In the six years since Sony introduced its first high-resolution Walkman, the Japanese giant has offered hi-res audio support across a variety of portable players, from the very affordable to the very high end.
But, alongside the likes of Cowon and FiiO, Sony is most focused on the budget end of the market, and has recently reaped its reward in the form of a 2019 What Hi-Fi? Award for the NW-A45.
Clearly not one to rest on its laurels, Sony has now replaced that budget belter with this NW-A55L, and with it has set a new benchmark for affordable hi-res portable players.
The NW-A55L is capable of playing pretty much anything you could throw at it: hi-res PCM files up to 32-bit/384kHz (WAVs are supported all the way up, while FLACs top out at 24-bit/96kHz), DSD tracks up to 11.2MHz (which the player converts to PCM) and MQA music. That covers nearly every digital music file you could probably own, whether it’s ripped from a CD collection or downloaded from a digital music store.
Its 16GB onboard storage can hold roughly 400 MP3, 60 CD-quality or 25 hi-res (24-bit/96kHz) albums, although a microSD slot can expand that memory by up to 2TB.
Aside from extensive file support, the NW-A55L is the no-frills player you’d expect for the money. Its palm-sized, slimline design is unremarkable, though the last thing you want from a second device in your pockets is big and garish.
The foolproof interface, while perfectly easy to navigate on the touchscreen, is a basic affair too – more functional than fancy.
The absence of wi-fi rules out directly streaming networked files and from music services – not surprising for a player of this price – although more of a shame is that Sony has dropped the FM tuner from this model.
Battery life 45 hours
Headphone jack 3.5mm
Dimensions (hwd) 9.7 x 5.6 x 1.1cm
You can get round the former omission thanks to the NW-A55L’s Bluetooth receiver, which allows you to pair a laptop or phone and play its music content through the Walkman, benefiting from its likely superior DAC and processing.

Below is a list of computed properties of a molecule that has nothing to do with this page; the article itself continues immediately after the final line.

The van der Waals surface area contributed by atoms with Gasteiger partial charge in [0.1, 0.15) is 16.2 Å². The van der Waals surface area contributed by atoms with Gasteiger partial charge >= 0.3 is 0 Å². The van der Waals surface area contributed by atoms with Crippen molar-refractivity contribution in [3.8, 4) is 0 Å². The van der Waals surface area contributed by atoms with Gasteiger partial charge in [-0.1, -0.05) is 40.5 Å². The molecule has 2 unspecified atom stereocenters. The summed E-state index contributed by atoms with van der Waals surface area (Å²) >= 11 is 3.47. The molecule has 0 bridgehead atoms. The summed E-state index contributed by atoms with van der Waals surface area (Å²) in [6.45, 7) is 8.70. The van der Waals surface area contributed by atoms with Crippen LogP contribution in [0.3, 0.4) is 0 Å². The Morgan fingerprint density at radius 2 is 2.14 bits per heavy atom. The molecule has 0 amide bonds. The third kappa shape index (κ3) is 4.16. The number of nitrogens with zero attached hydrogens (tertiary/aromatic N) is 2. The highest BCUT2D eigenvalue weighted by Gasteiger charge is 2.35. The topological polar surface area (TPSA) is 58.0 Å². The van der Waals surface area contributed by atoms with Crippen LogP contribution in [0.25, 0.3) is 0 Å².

Headlining the player’s home screen is a logo for activating this feature, and if you dive into the intuitive settings, you’ll find the option to pair with and transmit music to Bluetooth headphones or speakers, too. You can choose between Sony’s proprietary LDAC Bluetooth codec (which is claimed to allow transmission up to 24-bit/96kHz) or the more common aptX HD (with a maximum 24-bit/48kHz transmission).
Next to the homescreen logo is another to turn the player purely into a USB DAC, so it can act as a sound-enhancing middle-man between your music source and headphones.
The NW-A55L offers features only unlocked by two specific pairs of Sony headphones. Connect the IER-NW500N earbuds, and noise-cancelling (to block out external sounds), an ambient sound mode (to allow external sounds in) and Sony’s Clear Phase processing can be activated. The same functions, apart from the ambient sound mode, are also available with the MDR-NW750N earbuds.
However, as we discover by connecting the Sennheiser Momentum earbuds and Grado SR325e on-ears to its 3.5mm headphone jack, as well as connecting wirelessly to the Technics EAH-AZ70W, a pair of Sony headphones is far from necessary in order to enjoy the Walkman.
If you’re looking for a sonic upgrade over your phone, the Sony will offer it across the board. It has a next-level maturity when it comes to delivering clarity, cleanliness and weight, and its well-timed sprightliness and more than a hint of dynamics save it from mimicking the often flat presentation you get from a phone’s output.
The NW-A55L confidently bops along to the grooves that underpin D’Angelo and The Vanguard’s Ain’t That Easy, driving the bassline with impetus while giving the rest of the track its fair share in the spotlight. We play Lubomyr Melnyk’s Pockets Of Light, and it diligently unravels the dynamics to ensure the long passage of piano playing sounds rightfully captivating rather than repetitive.
We like the player’s crispness and sparkle, but you can trade some of it for more warmth courtesy of the Vinyl Processor mode, while activating DSEE HX adds a bit of extra richness and fullness for those who crave it, too. The sound can be opened out a little more with the VPT Surround modes – the ‘Studio’ option gets our pick – although there is a slight loss in focus.
Compared with the NW-A45 – Sony’s previous-generation entry-level Walkman and a current Award winner – the NW-A55L is fuller and cleaner, fleshing out notes (the bass is notably better defined) and presenting them with a more upfront sound.
Sony hasn’t simply carried out an annual update for the sake of it; the refresh is justified by squeezing more performance into a budget price tag than ever before. Are we looking at a 2020 What Hi-Fi? Award winner? We wouldn’t bet against it.
- Sound 5
- Features 4
- Build 4
Read our Sony NW-A45 review
Read our Cowon Plenue D2 review